Reflecting on chilling, cold case--the Weckler murder
I sensed the phone call was coming, and Dad rang me Tuesday at The Gazette office. He wanted to know if we'd done a story on investigators digging on Janesville's northeast side in hopes of finding the remains of a Fort Atkinson girl who disappeared in 1947. Of course, I told him. It was our lead story Tuesday, and a follow-up is on 1A today (Wednesday).
Dad has mentioned the Weckler case from time to time through the years as we discussed various murders, stories that come up too often in my business of news. He was 16 and remembers being a sophomore at Marshall High School when 8-year-old Georgia Jean Weckler disappeared from her rural Fort Atkinson home. Like Georgia Jean, Dad was growing up on a farm, but one county and about 20 miles away. He said her disappearance made headlines in newspapers statewide for weeks.
Dad asked how familiar I am with Highway 12 between Cambridge and Fort Atkinson. Not much, I replied. Dad for years delivered meat for Swift, and his route often included Highway 12. He's now 82 but remembers George Weckler's farm as including the highest hill on that stretch. He says it had a long, sloping driveway to the farmhouse across the valley.
A Gazette story from 1947 says a woman whose daughter attended school with Georgia Jean Weckler dropped her off at her farm lane, then saw her get the mail from the mailbox and start down the driveway. The Weckler girl was never seen again.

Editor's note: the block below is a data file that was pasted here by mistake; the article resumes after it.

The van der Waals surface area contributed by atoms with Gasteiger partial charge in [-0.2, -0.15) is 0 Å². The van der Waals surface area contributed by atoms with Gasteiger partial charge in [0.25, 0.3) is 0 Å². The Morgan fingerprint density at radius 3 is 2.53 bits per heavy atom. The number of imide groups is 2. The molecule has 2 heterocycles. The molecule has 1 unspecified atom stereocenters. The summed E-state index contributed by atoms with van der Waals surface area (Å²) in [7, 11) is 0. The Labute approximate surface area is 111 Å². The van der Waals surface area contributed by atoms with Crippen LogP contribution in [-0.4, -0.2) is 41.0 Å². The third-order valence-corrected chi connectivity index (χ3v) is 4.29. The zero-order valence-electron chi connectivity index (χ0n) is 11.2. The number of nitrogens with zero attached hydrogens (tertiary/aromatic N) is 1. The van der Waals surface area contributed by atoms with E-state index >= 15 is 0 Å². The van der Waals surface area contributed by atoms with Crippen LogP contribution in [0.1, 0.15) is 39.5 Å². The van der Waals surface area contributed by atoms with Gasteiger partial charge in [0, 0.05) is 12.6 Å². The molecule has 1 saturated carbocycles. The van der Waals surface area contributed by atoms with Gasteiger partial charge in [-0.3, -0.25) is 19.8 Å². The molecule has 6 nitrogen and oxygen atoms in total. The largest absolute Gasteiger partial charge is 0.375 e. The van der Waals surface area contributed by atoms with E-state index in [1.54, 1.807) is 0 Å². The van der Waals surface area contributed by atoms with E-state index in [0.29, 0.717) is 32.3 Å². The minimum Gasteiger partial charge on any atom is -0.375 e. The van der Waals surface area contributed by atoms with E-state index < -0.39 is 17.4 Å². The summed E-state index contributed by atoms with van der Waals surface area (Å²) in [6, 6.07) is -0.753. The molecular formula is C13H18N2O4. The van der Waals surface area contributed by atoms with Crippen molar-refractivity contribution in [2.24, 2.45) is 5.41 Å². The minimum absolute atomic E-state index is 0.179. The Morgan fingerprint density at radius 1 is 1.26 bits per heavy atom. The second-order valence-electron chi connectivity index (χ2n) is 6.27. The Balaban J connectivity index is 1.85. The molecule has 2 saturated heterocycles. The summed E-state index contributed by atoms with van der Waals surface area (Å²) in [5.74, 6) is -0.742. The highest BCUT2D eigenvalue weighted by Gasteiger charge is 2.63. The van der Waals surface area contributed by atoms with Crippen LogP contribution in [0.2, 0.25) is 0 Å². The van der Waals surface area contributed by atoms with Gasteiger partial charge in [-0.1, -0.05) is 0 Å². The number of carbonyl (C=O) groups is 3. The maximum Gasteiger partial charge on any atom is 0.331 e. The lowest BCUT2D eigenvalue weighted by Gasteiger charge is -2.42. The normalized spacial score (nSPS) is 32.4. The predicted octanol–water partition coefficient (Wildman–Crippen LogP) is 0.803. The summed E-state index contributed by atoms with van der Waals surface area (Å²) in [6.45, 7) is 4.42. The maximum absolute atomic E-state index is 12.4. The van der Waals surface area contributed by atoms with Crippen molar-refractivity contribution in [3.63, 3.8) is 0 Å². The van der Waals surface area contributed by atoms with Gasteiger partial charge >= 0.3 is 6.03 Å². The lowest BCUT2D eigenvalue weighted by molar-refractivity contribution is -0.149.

Dad thinks it was a mistake to let her walk down that long driveway alone instead of driving her up to the farmhouse. Of course, hindsight is easy today. Our hyper media world today spreads news of abductions quickly. Back 66 years ago, news of such incidents was rare and I imagine people were seldom concerned that something sinister might befall a child in broad daylight.
No one around Marshall was concerned, Dad says, though lots of rural kids hoofed it to school those days. He remembers one theory being that Georgia Jean fell victim to the notorious killer Ed Gein of Plainfield, Wis., though Dad believes that idea farfetched.
As today's Gazette reports, a tipster led authorities to believe Georgia Jean might be buried on the vacant Janesville lot. However, that might not be the best spot to dig. Dan Plutchak reports in Walworth County Today that in 1996, Jefferson County detectives investigated a claim by a Delavan man that Weckler was buried alongside the foundation of a Delavan business. Ed Lindloff, a former town of Delavan chairman and Delavan City Council member, contacted the weekly newspaper to tell a story that gnawed at him for decades.
Lindloff, who died in 2012 at age 92, went to his grave convinced he knew where Weckler's body is buried. Lindloff said he spoke to two men laying a foundation who talked about going out to find “girls,” one saying, “The younger the better.” He later saw them remove from the trunk of their car an object about 4½ feet long and wrapped in a sheet or blanket, place it in a hole along the foundation and hastily cover it with dirt. Even later, he made the connection with the story about the missing girl.
Lindloff said that despite conversations with Walworth County's sheriff in the two years after Weckler's disappearance, he couldn't convince anyone to follow up on his lead.
After Lindloff's 1996 newspaper interview, authorities reviewed the case but decided not to excavate because they didn't believe Lindloff's story amounted to sufficient ties to the Weckler case.
Maybe authorities will yet uncover something in Janesville. Or maybe, just maybe, they're digging in the wrong county.